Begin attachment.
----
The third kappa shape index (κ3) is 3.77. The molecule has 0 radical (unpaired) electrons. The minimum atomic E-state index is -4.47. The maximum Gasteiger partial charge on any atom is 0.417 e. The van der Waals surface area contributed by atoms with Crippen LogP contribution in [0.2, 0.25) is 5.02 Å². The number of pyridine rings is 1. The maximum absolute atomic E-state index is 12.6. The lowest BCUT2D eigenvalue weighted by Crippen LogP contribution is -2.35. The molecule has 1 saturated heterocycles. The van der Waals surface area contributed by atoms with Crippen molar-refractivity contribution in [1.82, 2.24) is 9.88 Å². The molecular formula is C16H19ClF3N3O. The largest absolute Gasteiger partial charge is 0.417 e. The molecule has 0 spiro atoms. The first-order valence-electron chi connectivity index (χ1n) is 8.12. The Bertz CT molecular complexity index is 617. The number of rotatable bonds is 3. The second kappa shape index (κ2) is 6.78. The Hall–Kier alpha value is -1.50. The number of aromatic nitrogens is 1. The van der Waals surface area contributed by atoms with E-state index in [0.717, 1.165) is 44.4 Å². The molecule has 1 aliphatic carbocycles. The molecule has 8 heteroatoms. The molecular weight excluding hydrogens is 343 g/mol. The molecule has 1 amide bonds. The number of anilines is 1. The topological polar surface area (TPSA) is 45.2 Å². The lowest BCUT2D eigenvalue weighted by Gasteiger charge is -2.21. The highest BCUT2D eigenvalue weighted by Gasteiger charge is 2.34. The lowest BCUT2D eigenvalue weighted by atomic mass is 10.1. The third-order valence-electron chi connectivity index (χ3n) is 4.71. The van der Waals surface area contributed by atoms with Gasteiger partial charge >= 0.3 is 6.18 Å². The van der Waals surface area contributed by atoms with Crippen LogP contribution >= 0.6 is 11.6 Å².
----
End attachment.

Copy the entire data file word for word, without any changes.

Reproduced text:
The third kappa shape index (κ3) is 3.77. The molecule has 0 radical (unpaired) electrons. The minimum atomic E-state index is -4.47. The maximum Gasteiger partial charge on any atom is 0.417 e. The van der Waals surface area contributed by atoms with Crippen LogP contribution in [0.2, 0.25) is 5.02 Å². The number of pyridine rings is 1. The maximum absolute atomic E-state index is 12.6. The lowest BCUT2D eigenvalue weighted by Crippen LogP contribution is -2.35. The molecule has 1 saturated heterocycles. The van der Waals surface area contributed by atoms with Crippen molar-refractivity contribution in [1.82, 2.24) is 9.88 Å². The molecular formula is C16H19ClF3N3O. The largest absolute Gasteiger partial charge is 0.417 e. The molecule has 0 spiro atoms. The first-order valence-electron chi connectivity index (χ1n) is 8.12. The Bertz CT molecular complexity index is 617. The number of rotatable bonds is 3. The second kappa shape index (κ2) is 6.78. The Hall–Kier alpha value is -1.50. The number of aromatic nitrogens is 1. The van der Waals surface area contributed by atoms with E-state index in [0.717, 1.165) is 44.4 Å². The molecule has 1 aliphatic carbocycles. The molecule has 8 heteroatoms. The molecular weight excluding hydrogens is 343 g/mol. The molecule has 1 amide bonds. The number of anilines is 1. The topological polar surface area (TPSA) is 45.2 Å². The lowest BCUT2D eigenvalue weighted by Gasteiger charge is -2.21. The highest BCUT2D eigenvalue weighted by Gasteiger charge is 2.34. The lowest BCUT2D eigenvalue weighted by atomic mass is 10.1. The third-order valence-electron chi connectivity index (χ3n) is 4.71. The van der Waals surface area contributed by atoms with Gasteiger partial charge >= 0.3 is 6.18 Å². The van der Waals surface area contributed by atoms with Crippen LogP contribution >= 0.6 is 11.6 Å².